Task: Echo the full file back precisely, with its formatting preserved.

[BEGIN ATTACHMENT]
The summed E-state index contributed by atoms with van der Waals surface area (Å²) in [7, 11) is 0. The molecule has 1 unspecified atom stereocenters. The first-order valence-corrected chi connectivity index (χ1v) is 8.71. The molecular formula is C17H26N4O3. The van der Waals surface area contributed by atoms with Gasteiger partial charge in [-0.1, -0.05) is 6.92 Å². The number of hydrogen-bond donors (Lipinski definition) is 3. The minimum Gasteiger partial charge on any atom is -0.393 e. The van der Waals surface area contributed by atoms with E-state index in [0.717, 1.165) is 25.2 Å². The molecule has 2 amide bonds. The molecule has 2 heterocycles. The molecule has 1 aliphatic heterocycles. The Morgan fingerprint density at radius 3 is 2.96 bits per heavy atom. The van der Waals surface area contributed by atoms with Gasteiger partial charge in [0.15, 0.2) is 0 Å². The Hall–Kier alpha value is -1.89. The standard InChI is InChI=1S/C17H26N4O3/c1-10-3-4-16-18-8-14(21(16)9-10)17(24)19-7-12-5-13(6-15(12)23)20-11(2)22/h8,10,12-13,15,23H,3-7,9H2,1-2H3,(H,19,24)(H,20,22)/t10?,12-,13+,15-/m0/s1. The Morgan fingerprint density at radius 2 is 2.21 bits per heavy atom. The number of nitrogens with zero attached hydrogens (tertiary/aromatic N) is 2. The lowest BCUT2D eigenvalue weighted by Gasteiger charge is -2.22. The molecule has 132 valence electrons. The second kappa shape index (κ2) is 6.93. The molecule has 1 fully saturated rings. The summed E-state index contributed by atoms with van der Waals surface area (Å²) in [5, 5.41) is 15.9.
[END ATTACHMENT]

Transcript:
The summed E-state index contributed by atoms with van der Waals surface area (Å²) in [7, 11) is 0. The molecule has 1 unspecified atom stereocenters. The first-order valence-corrected chi connectivity index (χ1v) is 8.71. The molecular formula is C17H26N4O3. The van der Waals surface area contributed by atoms with Gasteiger partial charge in [-0.1, -0.05) is 6.92 Å². The number of hydrogen-bond donors (Lipinski definition) is 3. The minimum Gasteiger partial charge on any atom is -0.393 e. The van der Waals surface area contributed by atoms with E-state index in [0.717, 1.165) is 25.2 Å². The molecule has 2 amide bonds. The molecule has 2 heterocycles. The molecule has 1 aliphatic heterocycles. The Morgan fingerprint density at radius 3 is 2.96 bits per heavy atom. The van der Waals surface area contributed by atoms with Gasteiger partial charge in [0.15, 0.2) is 0 Å². The Hall–Kier alpha value is -1.89. The standard InChI is InChI=1S/C17H26N4O3/c1-10-3-4-16-18-8-14(21(16)9-10)17(24)19-7-12-5-13(6-15(12)23)20-11(2)22/h8,10,12-13,15,23H,3-7,9H2,1-2H3,(H,19,24)(H,20,22)/t10?,12-,13+,15-/m0/s1. The Morgan fingerprint density at radius 2 is 2.21 bits per heavy atom. The number of nitrogens with zero attached hydrogens (tertiary/aromatic N) is 2. The lowest BCUT2D eigenvalue weighted by Gasteiger charge is -2.22. The molecule has 132 valence electrons. The second kappa shape index (κ2) is 6.93. The molecule has 1 fully saturated rings. The summed E-state index contributed by atoms with van der Waals surface area (Å²) in [5, 5.41) is 15.9.